A small cottage hospital. I am sitting on a bed and the nurse is talking softly to me. I ask for tea and toast which she fetches. A man comes. I think he is the hospital doctor. He tries to understand, but I am too far away, and he leaves. Another man arrives. He talks to me for a long time. I ask him his name. "Dermot," he says. He is still, and quiet, whilst I am agitated and over-confident. But he persists with his questioning. He wants me to acknowledge my risk-taking behaviour.
You could have killed yourself tonight,” he says.

"No,” I say, “I was protected.”
Dermot cannot reach me but he waits. He wants me to go with him to another place.

I resist. I challenge. I debate.
He waits. Then, quietly: "Angela, I think you are being very unreasonable.
I see steel and compassion in his eyes. Something changes, and I become compliant.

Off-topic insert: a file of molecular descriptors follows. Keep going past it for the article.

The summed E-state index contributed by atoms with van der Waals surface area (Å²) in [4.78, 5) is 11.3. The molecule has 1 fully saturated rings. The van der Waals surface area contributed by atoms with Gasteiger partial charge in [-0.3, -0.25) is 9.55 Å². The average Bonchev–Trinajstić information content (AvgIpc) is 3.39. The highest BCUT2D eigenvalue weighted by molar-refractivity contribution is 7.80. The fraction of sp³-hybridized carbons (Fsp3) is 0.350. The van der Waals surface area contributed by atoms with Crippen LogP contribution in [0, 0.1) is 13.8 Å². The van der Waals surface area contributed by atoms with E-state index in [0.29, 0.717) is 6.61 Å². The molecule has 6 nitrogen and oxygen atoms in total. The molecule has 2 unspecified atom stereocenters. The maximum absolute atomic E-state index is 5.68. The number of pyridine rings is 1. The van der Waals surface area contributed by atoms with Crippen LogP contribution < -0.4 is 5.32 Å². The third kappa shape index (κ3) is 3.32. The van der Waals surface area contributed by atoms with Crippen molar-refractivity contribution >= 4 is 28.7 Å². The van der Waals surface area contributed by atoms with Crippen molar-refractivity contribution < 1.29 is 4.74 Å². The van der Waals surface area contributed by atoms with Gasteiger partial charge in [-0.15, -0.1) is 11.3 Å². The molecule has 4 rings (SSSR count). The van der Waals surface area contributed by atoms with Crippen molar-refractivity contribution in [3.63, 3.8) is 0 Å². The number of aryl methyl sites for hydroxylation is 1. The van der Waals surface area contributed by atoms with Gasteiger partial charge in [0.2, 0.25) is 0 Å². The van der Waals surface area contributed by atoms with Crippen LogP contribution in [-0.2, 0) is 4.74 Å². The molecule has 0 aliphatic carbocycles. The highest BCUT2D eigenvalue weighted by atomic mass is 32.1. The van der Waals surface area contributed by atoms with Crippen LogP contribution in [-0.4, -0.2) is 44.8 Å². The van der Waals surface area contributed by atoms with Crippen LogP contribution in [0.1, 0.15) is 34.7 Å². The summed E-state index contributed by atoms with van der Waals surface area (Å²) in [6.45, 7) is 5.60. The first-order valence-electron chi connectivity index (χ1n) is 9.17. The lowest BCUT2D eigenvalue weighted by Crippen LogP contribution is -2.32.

I am walking down a wide, chilly corridor, a few paces at Dermot's back. I notice he has a slight limp. He is carrying my guitar case, from my white car, and this touches me. He's like an angel. We enter a very large room, and I follow him up to a desk. Now Dermot has gone, I feel massively lost. A woman – she is probably a nurse – opens my red satin clutch bag. She makes an inventory of my belongings: a credit card, a comb, a set of keys. She takes them from me. I am taken to a darkened room where I see people are sleeping. There is a bed for me in a curtained corner. I lie down, but there is no sanctuary for me here.